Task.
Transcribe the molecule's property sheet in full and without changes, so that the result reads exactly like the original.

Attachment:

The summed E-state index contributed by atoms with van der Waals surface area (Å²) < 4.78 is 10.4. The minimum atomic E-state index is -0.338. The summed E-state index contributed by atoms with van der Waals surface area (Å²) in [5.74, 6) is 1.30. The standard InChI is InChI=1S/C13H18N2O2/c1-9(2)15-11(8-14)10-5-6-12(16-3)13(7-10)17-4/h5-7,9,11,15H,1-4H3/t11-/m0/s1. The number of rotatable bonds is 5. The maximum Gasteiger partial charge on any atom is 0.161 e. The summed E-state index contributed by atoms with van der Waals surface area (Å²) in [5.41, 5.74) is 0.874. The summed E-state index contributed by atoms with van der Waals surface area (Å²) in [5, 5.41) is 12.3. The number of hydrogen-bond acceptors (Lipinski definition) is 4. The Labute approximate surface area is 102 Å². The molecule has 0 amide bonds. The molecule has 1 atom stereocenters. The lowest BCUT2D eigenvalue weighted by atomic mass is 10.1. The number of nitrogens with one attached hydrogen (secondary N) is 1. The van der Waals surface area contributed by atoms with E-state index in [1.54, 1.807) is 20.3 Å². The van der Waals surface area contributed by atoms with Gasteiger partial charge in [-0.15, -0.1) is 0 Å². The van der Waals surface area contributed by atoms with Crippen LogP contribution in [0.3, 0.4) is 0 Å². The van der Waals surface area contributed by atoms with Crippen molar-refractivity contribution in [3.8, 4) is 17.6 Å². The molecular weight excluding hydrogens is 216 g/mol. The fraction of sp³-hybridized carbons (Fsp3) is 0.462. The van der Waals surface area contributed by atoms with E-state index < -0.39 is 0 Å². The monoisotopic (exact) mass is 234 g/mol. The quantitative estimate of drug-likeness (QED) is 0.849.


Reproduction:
The summed E-state index contributed by atoms with van der Waals surface area (Å²) < 4.78 is 10.4. The minimum atomic E-state index is -0.338. The summed E-state index contributed by atoms with van der Waals surface area (Å²) in [5.74, 6) is 1.30. The standard InChI is InChI=1S/C13H18N2O2/c1-9(2)15-11(8-14)10-5-6-12(16-3)13(7-10)17-4/h5-7,9,11,15H,1-4H3/t11-/m0/s1. The number of rotatable bonds is 5. The maximum Gasteiger partial charge on any atom is 0.161 e. The summed E-state index contributed by atoms with van der Waals surface area (Å²) in [5.41, 5.74) is 0.874. The summed E-state index contributed by atoms with van der Waals surface area (Å²) in [5, 5.41) is 12.3. The number of hydrogen-bond acceptors (Lipinski definition) is 4. The Labute approximate surface area is 102 Å². The molecule has 0 amide bonds. The molecule has 1 atom stereocenters. The lowest BCUT2D eigenvalue weighted by atomic mass is 10.1. The number of nitrogens with one attached hydrogen (secondary N) is 1. The van der Waals surface area contributed by atoms with E-state index in [1.54, 1.807) is 20.3 Å². The van der Waals surface area contributed by atoms with Gasteiger partial charge in [-0.15, -0.1) is 0 Å². The van der Waals surface area contributed by atoms with Crippen LogP contribution in [0.3, 0.4) is 0 Å². The van der Waals surface area contributed by atoms with Crippen molar-refractivity contribution in [3.8, 4) is 17.6 Å². The molecular weight excluding hydrogens is 216 g/mol. The fraction of sp³-hybridized carbons (Fsp3) is 0.462. The van der Waals surface area contributed by atoms with E-state index < -0.39 is 0 Å². The monoisotopic (exact) mass is 234 g/mol. The quantitative estimate of drug-likeness (QED) is 0.849.